quote:Why is that so surprising? You know how biologically diverse most African-Americans are, and probably British Blacks/Africans too (to a lesser extent).
It's not surprising so much as interesting. Part of the reason I posted this was to show the limitations of our modern concept of "race". Also, I've always wondered how such people chose to define themselves within our current construct of race when they have features that are drastically different from what society dictates their race should display. It reminded me of an earlier thread on passing, and I was curious as to a when mixed race person stops being "Black" and starts being "another race". Also, you say it's all Black, but how does one define Blackness and whiteness? No doubt society will view the darker twin as "Black" or perhaps "mixed race" in the UK, but what about her sister? They are full siblings, so does this mean racial designation is a primary function of appearance, or genes, and on and on.I think this situation is a good talking point for that.
At any rate, I suppose my main reason was because I've always been fascinated by the diversity between and within human populations. As for the term mullato, what would you suggest instead? Black? Negro? I suppose "mixed race" or "multiethnic" could suffice, but it was my understanding that "mulatto" was a term meant to signify specifically an equal admixture of white and Black. Am I missing something?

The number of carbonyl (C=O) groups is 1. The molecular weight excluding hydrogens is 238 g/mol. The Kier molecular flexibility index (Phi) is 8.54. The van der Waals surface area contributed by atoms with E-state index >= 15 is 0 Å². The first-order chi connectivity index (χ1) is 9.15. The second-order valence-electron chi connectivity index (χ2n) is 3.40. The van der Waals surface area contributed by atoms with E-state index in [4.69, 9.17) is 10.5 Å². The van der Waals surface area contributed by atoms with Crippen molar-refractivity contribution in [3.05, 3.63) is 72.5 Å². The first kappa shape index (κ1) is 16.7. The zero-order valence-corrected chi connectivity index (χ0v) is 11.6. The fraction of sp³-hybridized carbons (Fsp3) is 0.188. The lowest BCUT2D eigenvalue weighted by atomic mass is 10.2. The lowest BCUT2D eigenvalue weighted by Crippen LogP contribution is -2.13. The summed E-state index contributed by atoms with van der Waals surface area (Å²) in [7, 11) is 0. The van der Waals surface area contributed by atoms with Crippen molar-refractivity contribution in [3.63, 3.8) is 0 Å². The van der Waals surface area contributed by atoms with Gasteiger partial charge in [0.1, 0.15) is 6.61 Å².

quote:The concept of "race" is a Eurocentric, 18th century invention. Technically, there is only one race: Humans. Different "races" like Blacks and Whites are Varities, not "Races".
And yet we still have africanamerica.org, geared towards a Black American population to discus things of relevance to their race. Biologically speaking, there is no true threshold between a "variety", "race" and "subspecies"; however, modern biology and anthropology affords humans the dignity of "race". I agree that much of our ideas about race do stem from a Eurocentric time period, but how can we dismiss these categorization and embrace them at the same time? My whole college career I've heard the mantra "race is a social construct". While this is true to up to a point, it totally disregards the fact that to a certain extent "race" is biologial fact, in that seperate human populations are genetically distinct.
Part of the reason I posted this was to show how insufficent the categories can sometimes be. If you guys really don't like this post, I can remove it.